Monday, August 15, 2011

Alone in the Kitchen

Anyone else have a spouse or partner who is so gifted in the kitchen the only thing you need to do is clean up? It’s a wonderful thing but also insidious in that over time you find yourself less and less capable of or willing to enter the terrain. J’s a great and careful cook. Me not so much. My knife skills (or lack thereof) scare him and I’ve actually been waved off from peeling apples. My attitude is, I made it through 39 years with all ten fingers so I must be doing something right and if I choose to peel the apple towards my palm so be it.

Still, J owns our kitchen. When we bought the house I decided on the location of the plates, silverware, and glasses in the cupboards because I am the sole keeper of the dishwasher (he had no idea how to maximize load). Every other pot, pan, chafing dish, measuring cup, and pantry item was decided by him. I let him, but now it means I have to ask if we have any light brown sugar because I have no idea how he’s organized things.

It is so nice to be taken care of (I have issues) but at the same time I’ve abdicated my ability to take care of myself. I can cook. I did it for the 21 years I lived without him but I no longer have the desire to do so and he does. For him it is a relaxing end to the day. Is this one of the normal division of duties that occur in a marriage or does it mean more? For me does it mean the loss of a part of myself that needs to be preserved for later use?

He’s been gone for 2 days and I’ve made dinner, dessert, and deep cleaned the counters, microwave, cooktop, and toaster oven. I’ve even cleaned/degreased the wooden cabinets (not done in two years. Yuck!) and polished them. Why don’t I do these things when he’s around? Is it learned helplessness or laziness? Feel free to chime in with your thoughts!

Deep relationship issues aside here are two of the meals I’ve made. Easy but healthy and delicious. I also made a batch of cupcakes from a Barefoot Contessa recipe but was not impressed. Despite having sour cream, butter, and buttermilk  they’re dry. Not a recipe I would make again. I know hard core bakers don’t want to hear this but I still find cake mixes yield the best results. There I said it.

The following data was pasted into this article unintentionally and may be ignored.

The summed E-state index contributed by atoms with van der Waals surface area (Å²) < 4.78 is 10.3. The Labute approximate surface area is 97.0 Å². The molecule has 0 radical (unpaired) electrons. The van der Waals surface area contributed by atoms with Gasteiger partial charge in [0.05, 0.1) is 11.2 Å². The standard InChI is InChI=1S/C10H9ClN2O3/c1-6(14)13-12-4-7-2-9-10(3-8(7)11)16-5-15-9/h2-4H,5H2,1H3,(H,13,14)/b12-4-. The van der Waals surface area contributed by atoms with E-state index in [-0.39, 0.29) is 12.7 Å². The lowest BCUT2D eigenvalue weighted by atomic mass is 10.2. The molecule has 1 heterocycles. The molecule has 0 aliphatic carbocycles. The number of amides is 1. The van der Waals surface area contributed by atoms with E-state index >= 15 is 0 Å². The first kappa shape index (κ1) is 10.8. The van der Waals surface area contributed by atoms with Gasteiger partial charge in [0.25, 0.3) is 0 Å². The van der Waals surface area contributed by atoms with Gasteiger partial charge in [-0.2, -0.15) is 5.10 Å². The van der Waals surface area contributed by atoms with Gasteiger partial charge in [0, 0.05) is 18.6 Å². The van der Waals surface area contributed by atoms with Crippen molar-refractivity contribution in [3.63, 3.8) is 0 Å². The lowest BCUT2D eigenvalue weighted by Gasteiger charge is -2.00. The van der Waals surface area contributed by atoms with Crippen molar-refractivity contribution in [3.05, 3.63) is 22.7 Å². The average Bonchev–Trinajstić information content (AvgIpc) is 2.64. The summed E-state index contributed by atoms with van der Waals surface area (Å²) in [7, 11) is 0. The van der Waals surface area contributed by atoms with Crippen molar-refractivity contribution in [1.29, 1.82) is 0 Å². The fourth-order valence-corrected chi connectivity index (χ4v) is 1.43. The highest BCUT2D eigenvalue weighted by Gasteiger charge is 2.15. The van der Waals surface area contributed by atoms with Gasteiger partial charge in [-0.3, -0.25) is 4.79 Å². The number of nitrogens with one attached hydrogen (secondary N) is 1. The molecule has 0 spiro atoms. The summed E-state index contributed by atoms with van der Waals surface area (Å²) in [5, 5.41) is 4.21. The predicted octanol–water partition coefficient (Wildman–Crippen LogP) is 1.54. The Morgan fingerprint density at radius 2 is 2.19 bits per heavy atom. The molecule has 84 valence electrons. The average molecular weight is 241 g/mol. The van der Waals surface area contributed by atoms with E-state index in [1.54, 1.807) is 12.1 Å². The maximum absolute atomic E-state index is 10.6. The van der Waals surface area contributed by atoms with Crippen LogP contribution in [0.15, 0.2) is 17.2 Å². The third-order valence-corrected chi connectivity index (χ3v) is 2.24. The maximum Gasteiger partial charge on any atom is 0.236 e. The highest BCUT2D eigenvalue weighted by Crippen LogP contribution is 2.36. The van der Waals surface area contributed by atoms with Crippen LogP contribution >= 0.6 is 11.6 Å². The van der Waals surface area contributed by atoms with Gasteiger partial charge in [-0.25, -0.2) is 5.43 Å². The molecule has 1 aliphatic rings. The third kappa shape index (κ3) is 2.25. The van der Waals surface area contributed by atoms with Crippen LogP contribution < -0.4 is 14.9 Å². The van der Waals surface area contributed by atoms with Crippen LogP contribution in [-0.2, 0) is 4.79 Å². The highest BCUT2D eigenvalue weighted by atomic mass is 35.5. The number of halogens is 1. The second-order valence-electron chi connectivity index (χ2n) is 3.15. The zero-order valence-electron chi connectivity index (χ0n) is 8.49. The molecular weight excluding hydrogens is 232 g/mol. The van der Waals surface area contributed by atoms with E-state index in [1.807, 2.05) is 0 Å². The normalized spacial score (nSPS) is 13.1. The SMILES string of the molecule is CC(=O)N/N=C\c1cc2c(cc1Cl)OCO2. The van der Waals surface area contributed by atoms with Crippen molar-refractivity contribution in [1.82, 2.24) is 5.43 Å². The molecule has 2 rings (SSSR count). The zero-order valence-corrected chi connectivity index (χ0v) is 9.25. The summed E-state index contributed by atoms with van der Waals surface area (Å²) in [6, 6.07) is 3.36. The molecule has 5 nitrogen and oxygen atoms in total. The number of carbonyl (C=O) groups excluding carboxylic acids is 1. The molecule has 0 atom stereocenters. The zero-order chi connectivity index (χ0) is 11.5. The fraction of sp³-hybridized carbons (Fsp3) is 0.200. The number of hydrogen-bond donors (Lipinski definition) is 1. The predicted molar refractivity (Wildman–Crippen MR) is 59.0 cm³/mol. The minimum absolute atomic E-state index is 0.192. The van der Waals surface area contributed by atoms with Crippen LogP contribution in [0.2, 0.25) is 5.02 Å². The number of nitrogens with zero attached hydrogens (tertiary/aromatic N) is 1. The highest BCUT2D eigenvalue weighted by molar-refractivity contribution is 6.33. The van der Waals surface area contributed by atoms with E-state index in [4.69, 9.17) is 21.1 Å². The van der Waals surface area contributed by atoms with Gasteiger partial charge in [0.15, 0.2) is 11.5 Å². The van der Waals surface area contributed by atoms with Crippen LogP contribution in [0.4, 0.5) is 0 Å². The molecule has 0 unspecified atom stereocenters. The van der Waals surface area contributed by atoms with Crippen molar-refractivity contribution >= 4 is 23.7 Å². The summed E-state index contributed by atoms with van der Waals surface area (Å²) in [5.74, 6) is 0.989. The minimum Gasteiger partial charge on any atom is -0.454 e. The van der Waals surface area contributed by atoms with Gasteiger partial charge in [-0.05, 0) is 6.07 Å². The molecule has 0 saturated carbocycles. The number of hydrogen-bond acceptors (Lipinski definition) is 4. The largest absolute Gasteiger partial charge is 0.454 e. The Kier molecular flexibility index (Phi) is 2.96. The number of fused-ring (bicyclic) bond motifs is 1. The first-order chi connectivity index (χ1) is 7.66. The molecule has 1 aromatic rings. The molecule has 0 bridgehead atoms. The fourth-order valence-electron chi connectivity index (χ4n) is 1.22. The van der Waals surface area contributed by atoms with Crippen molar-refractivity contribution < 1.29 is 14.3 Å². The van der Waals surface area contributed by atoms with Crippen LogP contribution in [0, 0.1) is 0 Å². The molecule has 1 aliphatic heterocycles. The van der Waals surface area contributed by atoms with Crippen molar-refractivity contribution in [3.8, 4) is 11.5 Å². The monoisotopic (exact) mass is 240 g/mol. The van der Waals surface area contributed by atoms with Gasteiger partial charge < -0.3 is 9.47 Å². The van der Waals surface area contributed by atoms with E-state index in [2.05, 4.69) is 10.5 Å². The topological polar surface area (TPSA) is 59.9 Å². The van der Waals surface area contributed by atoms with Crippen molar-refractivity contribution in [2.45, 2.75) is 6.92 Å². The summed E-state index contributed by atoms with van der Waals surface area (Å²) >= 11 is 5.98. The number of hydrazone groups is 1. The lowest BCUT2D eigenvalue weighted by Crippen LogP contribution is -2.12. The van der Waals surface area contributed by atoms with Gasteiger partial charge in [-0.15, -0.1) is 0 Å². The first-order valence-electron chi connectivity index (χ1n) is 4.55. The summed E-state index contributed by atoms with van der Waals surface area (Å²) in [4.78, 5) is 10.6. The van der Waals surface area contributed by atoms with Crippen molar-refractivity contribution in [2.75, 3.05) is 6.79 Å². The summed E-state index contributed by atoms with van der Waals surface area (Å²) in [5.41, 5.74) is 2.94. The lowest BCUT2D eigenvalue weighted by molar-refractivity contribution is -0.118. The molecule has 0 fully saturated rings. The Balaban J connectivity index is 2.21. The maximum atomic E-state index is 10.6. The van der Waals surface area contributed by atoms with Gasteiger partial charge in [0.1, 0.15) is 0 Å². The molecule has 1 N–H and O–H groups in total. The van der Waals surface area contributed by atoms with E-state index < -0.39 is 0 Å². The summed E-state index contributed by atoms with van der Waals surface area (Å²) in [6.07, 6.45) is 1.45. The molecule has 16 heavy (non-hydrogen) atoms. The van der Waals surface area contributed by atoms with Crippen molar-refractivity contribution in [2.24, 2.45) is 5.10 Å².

Even though I’m not recommending the recipe I did promise my friend Amy I would include a photo of the result of my efforts. So here are chocolate cupcakes with vanilla buttercream frosting. Hold your applause.





Lemony Shrimp Salad with Couscous

1C couscous
1lb cooked medium shrimp
½lb snap peas, trimmed and cut into bite size pieces (I used green beans from our garden and they were delicious)
1 pint cherry tomatoes, halved
3/4c torn fresh basil leaves
2 scallions, thinly sliced
2T olive oil
2t lemon zest
3T fresh lemon juice

Place couscous in a large bowl. Add 1C very hot water and 1/4t salt and pepper. Cover and let sit for 5 minutes; fluff with a fork.

In a medium bowl combine the remaining ingredients and toss to evenly coat. Serve over the couscous.

Adapted from Real Simple, July 2011




Nice vegetarian, no mess option when you just want to gaze at your sparkling clean cooktop a little longer before searing something and spattering grease everywhere.
 

Gemelli Salad with Green Beans and Nuts

8  oz uncooked gemelli (short twisted tube pasta)
1C cut haricots verts 
1/2C chopped nuts (pistachios, hazelnuts, or almonds all work)
2T fresh thyme leaves, divided
2T grated lemon rind, divided
1T minced shallots
2T Champagne or white wine vinegar
3 garlic cloves, crushed
5T extra-virgin olive oil
1/2t kosher salt
1/2t freshly ground black pepper
1 oz shaved fresh Parmesan cheese (about 1/3 cup)

Cook the pasta according to package directions, omitting salt and fat. Add haricots verts during the final 2 minutes of cooking. Drain and rinse pasta mixture under cold water; drain well.

Place the pasta mixture, pistachios, 1 tablespoon thyme, and 1 tablespoon lemon rind in a large bowl; toss gently to combine.

Combine remaining 1 tablespoon thyme, remaining 1 tablespoon lemon rind, shallots, Champagne or white wine vinegar, and garlic in a small bowl, stirring well with a whisk. Gradually add olive oil, stirring constantly with a whisk. Add salt and black pepper; stir with a whisk. Drizzle over pasta mixture, and toss gently to coat. Top each serving with Parmesan cheese.